29
Nov
09

Fie!

I was planning to comment on my botched attempts to walk the glitterati boulevard when I found myself reading about the ridiculous situation in Bandipur where the show of solidarity by wildlife conservationists and environmentalists is shamelessly being battered down by our bald-faced elected representatives.

But first, the glitterati.

I received, probably by mistake, an email invitation to attend a social-do. To be part of a ‘select’ crowd for a talk on “New Knowledge Frontiers of Tomorrow” by Mr. Sam Pitroda.

However, getting a pass to enter and then attend was tougher than renewing a driving license – and, the tougher it got the more resolute I became to check-out this gathering and to meet leaders and facilitators of this “Frontier of Tomorrow”.

The ‘Muah-muah’ crowd was there in full regalia – dressed to kill and overloaded with diamonds and other embellishments; suited-booted ethnofied glitterati – socialites with calculating departed eyes, heavily made-up principals, teachers and trustees of ‘good schools’ and academies, puffy-eyed doyens of other professions and similar species. All with benign expressions, measuring each other whilst nibbling designer pizzalets.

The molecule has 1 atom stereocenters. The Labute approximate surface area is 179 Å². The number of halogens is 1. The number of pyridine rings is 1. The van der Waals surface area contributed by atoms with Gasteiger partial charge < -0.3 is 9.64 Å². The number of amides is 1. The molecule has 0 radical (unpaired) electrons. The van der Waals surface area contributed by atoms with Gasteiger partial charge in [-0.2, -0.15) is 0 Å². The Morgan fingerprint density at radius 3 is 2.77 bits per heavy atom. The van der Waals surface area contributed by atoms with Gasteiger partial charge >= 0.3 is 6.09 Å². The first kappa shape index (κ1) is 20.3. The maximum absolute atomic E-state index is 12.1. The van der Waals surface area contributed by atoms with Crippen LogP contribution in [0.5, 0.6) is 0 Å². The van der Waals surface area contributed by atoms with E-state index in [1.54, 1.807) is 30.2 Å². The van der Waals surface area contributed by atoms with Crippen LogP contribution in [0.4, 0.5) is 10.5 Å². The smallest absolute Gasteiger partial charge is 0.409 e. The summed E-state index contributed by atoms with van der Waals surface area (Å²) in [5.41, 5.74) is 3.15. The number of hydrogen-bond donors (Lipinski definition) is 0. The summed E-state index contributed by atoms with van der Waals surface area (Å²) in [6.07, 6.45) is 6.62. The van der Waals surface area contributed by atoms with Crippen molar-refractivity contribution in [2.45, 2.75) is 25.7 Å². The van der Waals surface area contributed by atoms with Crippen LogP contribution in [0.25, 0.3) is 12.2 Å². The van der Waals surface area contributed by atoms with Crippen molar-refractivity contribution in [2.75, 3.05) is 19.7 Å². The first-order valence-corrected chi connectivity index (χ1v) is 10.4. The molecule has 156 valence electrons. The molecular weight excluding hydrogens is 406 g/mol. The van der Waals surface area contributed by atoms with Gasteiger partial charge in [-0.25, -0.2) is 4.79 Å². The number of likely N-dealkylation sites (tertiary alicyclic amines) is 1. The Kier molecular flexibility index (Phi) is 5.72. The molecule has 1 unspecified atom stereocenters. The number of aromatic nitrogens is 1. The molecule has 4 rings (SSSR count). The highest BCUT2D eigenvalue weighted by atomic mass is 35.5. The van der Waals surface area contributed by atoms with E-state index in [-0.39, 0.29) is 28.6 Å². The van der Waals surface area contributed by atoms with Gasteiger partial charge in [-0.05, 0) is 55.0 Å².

There is a stampede to get inside and pounce on seats around the VVIP reserved area – deserted at the moment because they are all late. Being on time is never a factor for any frontier anyway.

I manage to squeeze myself on a solitary chair and look around. I do not find a single young face, who technically will be facing the frontiers of tomorrow.

The esteemed chief guests with retinue arrive and the hosts and gathering scramble to their feet to genuflect and salaam the erst-while rulers, fawningly addressing them “his/her highness”.

Mr. Pitroda, as usual, spoke well with belief, hope and passion for a gathering that will not “sow seeds” for any Frontier of Tomorrow.

Very much like the frontiers of our fast depleting wildlife and natural resources. And back to the Bandipur situation as a recent example of the vulnerable circumstances created and maintained by our leaders and others in power.